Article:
Forty public universities, including Arizona State, Cleveland State, and the University of Arkansas, are planning to offer free online courses that carry full credit in an effort to entice potential students to sign up for a full degree program. The new initiative, know as MOOC2Degree (MOOC stands for massive open online course), is being run in a partnership between the universities and Academic Partnerships, a commercial company that helps universities move their courses online. As part of this initiative, Academic Partnerships will work with the universities to recruit for these courses and will receive a cut of any tuition from students who sign on for further study.

The universities and Academic Partnerships are hoping that this freebie will help people realize the value of an online education without any initial financial risk. "While the number of online education opportunities continues to grow at an incredible pace, there are still many adults who are apprehensive about the experience and demands of learning online," said Phil Regier of Arizona State University Online. "We want people to experience what a high-quality online course is really about, with all the academic rigor, interactions and opportunities we provide."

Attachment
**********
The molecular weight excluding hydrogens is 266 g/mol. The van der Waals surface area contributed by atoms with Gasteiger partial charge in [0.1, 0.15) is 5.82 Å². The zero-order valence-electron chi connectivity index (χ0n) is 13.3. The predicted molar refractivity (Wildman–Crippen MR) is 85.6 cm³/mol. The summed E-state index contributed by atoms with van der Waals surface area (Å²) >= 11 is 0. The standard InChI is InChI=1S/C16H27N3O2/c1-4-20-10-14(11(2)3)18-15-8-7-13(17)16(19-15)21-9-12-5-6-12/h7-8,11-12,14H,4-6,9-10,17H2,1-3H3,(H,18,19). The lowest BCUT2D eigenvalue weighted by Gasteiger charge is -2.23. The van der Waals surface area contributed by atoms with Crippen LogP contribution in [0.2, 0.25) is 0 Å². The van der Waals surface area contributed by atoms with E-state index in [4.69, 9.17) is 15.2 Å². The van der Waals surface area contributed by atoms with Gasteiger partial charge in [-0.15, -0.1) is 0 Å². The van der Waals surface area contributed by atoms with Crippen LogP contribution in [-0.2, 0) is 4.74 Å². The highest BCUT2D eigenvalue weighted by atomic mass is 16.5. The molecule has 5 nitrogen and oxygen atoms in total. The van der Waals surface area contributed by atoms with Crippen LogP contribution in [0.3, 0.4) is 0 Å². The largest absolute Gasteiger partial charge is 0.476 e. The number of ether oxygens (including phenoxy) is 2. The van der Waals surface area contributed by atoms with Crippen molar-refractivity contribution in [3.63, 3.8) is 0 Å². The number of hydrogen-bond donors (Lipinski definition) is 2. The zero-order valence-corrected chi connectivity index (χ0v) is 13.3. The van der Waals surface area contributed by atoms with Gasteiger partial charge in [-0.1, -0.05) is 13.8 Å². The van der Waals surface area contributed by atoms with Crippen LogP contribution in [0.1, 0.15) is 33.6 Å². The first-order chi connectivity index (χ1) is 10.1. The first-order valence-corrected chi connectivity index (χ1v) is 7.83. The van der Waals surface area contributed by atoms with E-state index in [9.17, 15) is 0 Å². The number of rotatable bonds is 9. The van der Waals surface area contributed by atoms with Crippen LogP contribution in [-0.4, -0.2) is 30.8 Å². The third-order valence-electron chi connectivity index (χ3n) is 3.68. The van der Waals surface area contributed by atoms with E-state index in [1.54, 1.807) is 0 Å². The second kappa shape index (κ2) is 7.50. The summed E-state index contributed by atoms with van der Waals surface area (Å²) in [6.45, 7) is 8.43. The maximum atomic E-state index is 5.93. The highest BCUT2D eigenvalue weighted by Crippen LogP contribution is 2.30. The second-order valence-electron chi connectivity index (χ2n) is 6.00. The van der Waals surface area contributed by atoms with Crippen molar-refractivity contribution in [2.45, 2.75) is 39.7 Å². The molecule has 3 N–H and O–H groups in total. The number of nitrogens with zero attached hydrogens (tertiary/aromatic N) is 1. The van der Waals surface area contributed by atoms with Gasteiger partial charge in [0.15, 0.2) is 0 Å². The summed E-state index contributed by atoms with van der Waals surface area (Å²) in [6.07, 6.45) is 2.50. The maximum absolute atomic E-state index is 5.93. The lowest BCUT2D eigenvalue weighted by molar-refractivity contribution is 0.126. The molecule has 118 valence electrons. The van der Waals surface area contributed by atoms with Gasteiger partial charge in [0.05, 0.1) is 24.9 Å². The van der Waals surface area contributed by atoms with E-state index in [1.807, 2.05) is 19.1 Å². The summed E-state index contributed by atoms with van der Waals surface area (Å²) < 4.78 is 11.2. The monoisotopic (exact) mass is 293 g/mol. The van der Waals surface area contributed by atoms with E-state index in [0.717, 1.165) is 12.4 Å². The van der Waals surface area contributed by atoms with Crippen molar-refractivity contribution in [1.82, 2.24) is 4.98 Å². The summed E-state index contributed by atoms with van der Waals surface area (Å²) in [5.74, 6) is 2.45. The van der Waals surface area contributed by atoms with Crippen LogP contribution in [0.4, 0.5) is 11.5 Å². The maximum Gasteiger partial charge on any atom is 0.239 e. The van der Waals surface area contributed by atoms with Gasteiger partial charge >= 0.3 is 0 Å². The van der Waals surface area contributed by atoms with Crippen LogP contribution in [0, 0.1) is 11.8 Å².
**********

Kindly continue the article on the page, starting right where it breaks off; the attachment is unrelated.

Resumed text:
An example of the kind of course being offered includes the University of Cincinnati's Innovation and Design Thinking course, which can kick off a master-level degree in either business or engineering. According to The New York Times, however, many of the courses will be "professional development" courses — offerings that could lead to a master's in education or a bachelor of science in nursing. While free online courses aren't exactly a new thing, such a large partnership plus free college credit means these offerings will likely get a look by curious online academics. The first offerings will be available to interested students this spring.